(This article belongs to the Special Issue Fouling and Anti-Fouling of Ion-Exchange Membranes)
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Open AccessArticle
A Facile Synthesis of (PIM-Polyimide)-(6FDA-Durene-Polyimide) Copolymer as Novel Polymer Membranes for CO2 Separation
Membranes 2019, 9(9), 113; https://doi.org/10.3390/membranes9090113 - 31 Aug 2019
Viewed by 554
Abstract
Random copolymers made of both (PIM-polyimide) and (6FDA-durene-PI) were prepared for the first time by a facile one-step polycondensation reaction. By combining the highly porous and contorted structure of PIM (polymers with intrinsic microporosity) and high thermomechanical properties of PI (polyimide), the membranes [...] Read more.
Random copolymers made of both (PIM-polyimide) and (6FDA-durene-PI) were prepared for the first time by a facile one-step polycondensation reaction. By combining the highly porous and contorted structure of PIM (polymers with intrinsic microporosity) and high thermomechanical properties of PI (polyimide), the membranes obtained from these random copolymers [(PIM-PI)-(6FDA-durene-PI)] showed high CO2 permeability (>1047 Barrer) with moderate CO2/N2 (> 16.5) and CO2/CH4 (> 18) selectivity, together with excellent thermal and mechanical properties. The membranes prepared from three different compositions of two comonomers (1:4, 1:6 and 1:10 of x:y), all showed similar morphological and physical properties, and gas separating performance, indicating ease of synthesis and practicability for production in large scale. The gas separation performance of these membranes at various pressure ranges (100–1500 torr) was also investigated. Full article
(This article belongs to the Section Membrane Preparation and Characterization)
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Open AccessReview
Electrochemical Synthesis of Ammonia: Recent Efforts and Future Outlook
Membranes 2019, 9(9), 112; https://doi.org/10.3390/membranes9090112 - 30 Aug 2019
Viewed by 415
Abstract
Ammonia is a key chemical produced in huge quantities worldwide. Its primary industrial production is via the Haber-Bosch method; a process requiring high temperatures and pressures, and consuming large amounts of energy. In the past two decades, several alternatives to the existing process [...] Read more.
Ammonia is a key chemical produced in huge quantities worldwide. Its primary industrial production is via the Haber-Bosch method; a process requiring high temperatures and pressures, and consuming large amounts of energy. In the past two decades, several alternatives to the existing process have been proposed, including the electrochemical synthesis. The present paper reviews literature concerning this approach and the experimental research carried out in aqueous, molten salt, or solid electrolyte cells, over the past three years. The electrochemical systems are grouped, described, and discussed according to the operating temperature, which is determined by the electrolyte used, and their performance is valuated. The problems which need to be addressed further in order to scale-up the electrochemical synthesis of ammonia to the industrial level are examined. Full article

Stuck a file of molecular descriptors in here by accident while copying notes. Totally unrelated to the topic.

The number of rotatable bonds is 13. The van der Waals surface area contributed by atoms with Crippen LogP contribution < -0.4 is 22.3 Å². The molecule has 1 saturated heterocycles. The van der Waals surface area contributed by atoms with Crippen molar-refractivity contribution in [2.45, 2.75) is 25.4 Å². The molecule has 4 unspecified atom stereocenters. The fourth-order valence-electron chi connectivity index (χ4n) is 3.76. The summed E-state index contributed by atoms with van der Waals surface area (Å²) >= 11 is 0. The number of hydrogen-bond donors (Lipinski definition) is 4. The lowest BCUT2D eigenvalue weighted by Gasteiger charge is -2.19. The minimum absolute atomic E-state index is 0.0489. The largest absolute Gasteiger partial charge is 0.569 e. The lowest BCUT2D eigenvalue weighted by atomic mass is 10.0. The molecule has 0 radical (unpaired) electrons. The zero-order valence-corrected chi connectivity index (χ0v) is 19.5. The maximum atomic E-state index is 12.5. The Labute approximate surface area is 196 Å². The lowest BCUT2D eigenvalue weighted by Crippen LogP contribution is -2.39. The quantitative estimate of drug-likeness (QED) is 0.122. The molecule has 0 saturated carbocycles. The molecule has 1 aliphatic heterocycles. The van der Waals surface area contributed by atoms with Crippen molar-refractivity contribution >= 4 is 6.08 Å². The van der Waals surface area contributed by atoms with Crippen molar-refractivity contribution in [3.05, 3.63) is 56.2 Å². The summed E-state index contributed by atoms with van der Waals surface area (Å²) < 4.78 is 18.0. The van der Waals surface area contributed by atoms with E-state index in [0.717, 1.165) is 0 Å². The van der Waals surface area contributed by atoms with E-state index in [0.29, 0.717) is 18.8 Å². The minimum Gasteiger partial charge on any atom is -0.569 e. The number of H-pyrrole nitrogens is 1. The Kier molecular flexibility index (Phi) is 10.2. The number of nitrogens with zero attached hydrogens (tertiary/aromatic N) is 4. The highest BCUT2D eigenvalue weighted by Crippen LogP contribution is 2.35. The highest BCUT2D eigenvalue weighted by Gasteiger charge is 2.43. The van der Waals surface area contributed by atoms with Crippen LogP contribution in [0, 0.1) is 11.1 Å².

(This article belongs to the Special Issue Ceramic Membranes for Fuel Cell Applications and Hydrogen Production )
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Open AccessReview
Biofouling of Polyamide Membranes: Fouling Mechanisms, Current Mitigation and Cleaning Strategies, and Future Prospects
Membranes 2019, 9(9), 111; https://doi.org/10.3390/membranes9090111 - 30 Aug 2019
Viewed by 357
Abstract
Reverse osmosis and nanofiltration systems are continuously challenged with biofouling of polyamide membranes that are used almost exclusively for these desalination techniques. Traditionally, pretreatment and reactive membrane cleanings are employed as biofouling control methods. This in-depth review paper discusses the mechanisms of membrane [...] Read more.
Reverse osmosis and nanofiltration systems are continuously challenged with biofouling of polyamide membranes that are used almost exclusively for these desalination techniques. Traditionally, pretreatment and reactive membrane cleanings are employed as biofouling control methods. This in-depth review paper discusses the mechanisms of membrane biofouling and effects on performance. Current industrial disinfection techniques are reviewed, including chlorine and other chemical and non-chemical alternatives to chlorine. Operational techniques such as reactive membrane cleaning are also covered. Based on this review, there are three suggested areas of additional research offering promising, polyamide membrane-targeted biofouling minimization that are discussed. One area is membrane modification. Modification using surface coatings with inclusion of various nanoparticles, and graphene oxide within the polymer or membrane matrix, are covered. This work is in the infancy stage and shows promise for minimizing the contributions of current membranes themselves in promoting biofouling, as well as creating oxidant-resistant membranes. Another area of suggested research is chemical disinfectants for possible application directly on the membrane. Likely disinfectants discussed herein include nitric oxide donor compounds, dichloroisocyanurate, and chlorine dioxide. Finally, proactive cleaning, which aims to control the extent of biofouling by cleaning before it negatively affects membrane performance, shows potential for low- to middle-risk systems. Full article
(This article belongs to the Special Issue Fouling and Cleaning in Membrane Processes, Volume II)
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Open AccessArticle
Theoretical Evaluation of Graphene Membrane Performance for Hydrogen Separation Using Molecular Dynamic Simulation
Membranes 2019, 9(9), 110; https://doi.org/10.3390/membranes9090110 - 27 Aug 2019
Viewed by 321
Abstract